Democracy demands an engaged and civil electorate, and I believe it is the central job of teachers to prepare students to be creative and curious thinkers who are willing to interrogate their own assumptions. The practice of reading and writing can provide students with tools they need to navigate the world they have inherited.
I have been teaching students of all ages for nearly a decade. I have corralled preschoolers on science field trips and led discussions on Dickens in upper-division college courses. The one constant goal of my teaching practice is to close the gap between my students and their subject. Literature should broaden our sense of the present moment and help us feel the weight of history on our lives. In this sense, a course on British Romanticism is useful because so many questions and anxieties from that period remain unresolved. This focus on immediacy is sensitive to the challenges that face our discipline because these are the same challenges that threaten our civic life.
[Links to some course pages coming soon]
I specialize in information rich graphics that treat their subjects seriously. This seriousness stems from my professional history in design. I cut my teeth designing posters for research symposiums and other university events on subjects that often demanded a great deal of sensitivity. My goal is to match the nuance of the subject with a quality design that avoids cliche. This work has led to several large design projects, including directing the graphics for the 2014-15, and 2016-17 speaker series for the Texas Institute for Literary and Textual Studies.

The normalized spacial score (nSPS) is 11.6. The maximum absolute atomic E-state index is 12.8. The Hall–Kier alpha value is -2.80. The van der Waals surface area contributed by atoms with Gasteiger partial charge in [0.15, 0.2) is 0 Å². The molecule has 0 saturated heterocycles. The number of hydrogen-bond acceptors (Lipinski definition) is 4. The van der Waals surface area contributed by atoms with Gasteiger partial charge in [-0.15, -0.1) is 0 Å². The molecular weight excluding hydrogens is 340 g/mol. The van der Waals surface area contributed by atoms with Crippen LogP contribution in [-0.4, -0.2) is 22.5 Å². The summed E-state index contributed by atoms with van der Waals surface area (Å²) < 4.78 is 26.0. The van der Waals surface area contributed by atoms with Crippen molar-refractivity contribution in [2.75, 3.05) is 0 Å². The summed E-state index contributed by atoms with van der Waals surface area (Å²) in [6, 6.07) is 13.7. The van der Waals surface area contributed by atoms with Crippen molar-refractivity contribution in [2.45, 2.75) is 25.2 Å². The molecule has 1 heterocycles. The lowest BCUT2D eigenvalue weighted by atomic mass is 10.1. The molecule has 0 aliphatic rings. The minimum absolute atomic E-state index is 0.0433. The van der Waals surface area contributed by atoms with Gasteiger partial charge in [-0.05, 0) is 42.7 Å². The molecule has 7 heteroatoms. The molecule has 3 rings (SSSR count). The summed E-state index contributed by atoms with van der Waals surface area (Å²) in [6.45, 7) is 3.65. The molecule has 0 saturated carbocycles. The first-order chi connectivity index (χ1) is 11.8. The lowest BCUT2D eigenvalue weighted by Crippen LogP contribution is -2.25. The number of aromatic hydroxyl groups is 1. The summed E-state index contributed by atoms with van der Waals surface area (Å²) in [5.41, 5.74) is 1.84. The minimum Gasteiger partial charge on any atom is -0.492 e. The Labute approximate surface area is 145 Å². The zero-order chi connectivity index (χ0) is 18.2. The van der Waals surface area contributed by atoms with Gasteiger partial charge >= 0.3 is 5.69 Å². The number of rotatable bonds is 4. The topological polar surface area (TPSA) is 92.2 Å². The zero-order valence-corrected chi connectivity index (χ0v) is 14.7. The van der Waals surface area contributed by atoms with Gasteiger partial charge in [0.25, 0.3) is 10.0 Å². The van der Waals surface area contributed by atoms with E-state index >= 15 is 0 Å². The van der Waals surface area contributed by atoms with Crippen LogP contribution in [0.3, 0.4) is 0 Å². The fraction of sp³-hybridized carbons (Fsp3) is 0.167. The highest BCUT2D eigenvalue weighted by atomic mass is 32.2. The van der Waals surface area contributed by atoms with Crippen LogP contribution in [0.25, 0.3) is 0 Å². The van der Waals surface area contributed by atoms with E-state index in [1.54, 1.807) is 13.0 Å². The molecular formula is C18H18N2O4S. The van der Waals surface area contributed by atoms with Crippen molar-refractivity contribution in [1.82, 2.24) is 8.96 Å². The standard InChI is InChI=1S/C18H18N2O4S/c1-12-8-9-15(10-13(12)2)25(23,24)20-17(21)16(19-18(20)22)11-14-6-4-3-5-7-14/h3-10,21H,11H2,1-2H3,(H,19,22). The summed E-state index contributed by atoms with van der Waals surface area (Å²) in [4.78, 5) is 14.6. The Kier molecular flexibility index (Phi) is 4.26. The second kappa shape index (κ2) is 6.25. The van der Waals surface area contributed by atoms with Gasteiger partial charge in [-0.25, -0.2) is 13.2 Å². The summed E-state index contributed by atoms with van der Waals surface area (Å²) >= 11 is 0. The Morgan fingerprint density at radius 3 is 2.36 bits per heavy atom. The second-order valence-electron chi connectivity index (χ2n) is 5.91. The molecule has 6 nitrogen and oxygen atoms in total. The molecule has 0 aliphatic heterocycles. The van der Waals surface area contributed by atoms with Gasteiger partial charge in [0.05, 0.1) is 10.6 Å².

I have also been responsible for the graphics on every one of my published game projects. I apply the same ethos that informs my academic work to these images and try to create layouts and graphics that is sensitive to the source material while offering users with a functional and pleasing platform from which to explore the game. Like my academic work, I try to use a game’s graphics to develop arguments being made by the game’s mechanics and consider the artwork a fundamental element of the work.
Examples of my graphic design work can be found here.
I grew up in a household where there was always a game set up on the table. At an early age my siblings learned American staples like Chess, Euchre, Risk, and Monopoly and were always encouraged to experiment with our own designs. Play was a fixture of life.
Though my own tastes have shifted since then, I still play and design games regularly. I consider games a serious art form, capable of expression and argumentation and worthy of critical engagement. My own designs are positioned at the intersection of my research and my pedagogy. I’m especially interested in designing games that offer new perspectives and fresh subjects.
You can find out more about my recent and forthcoming designs by clicking on the images below.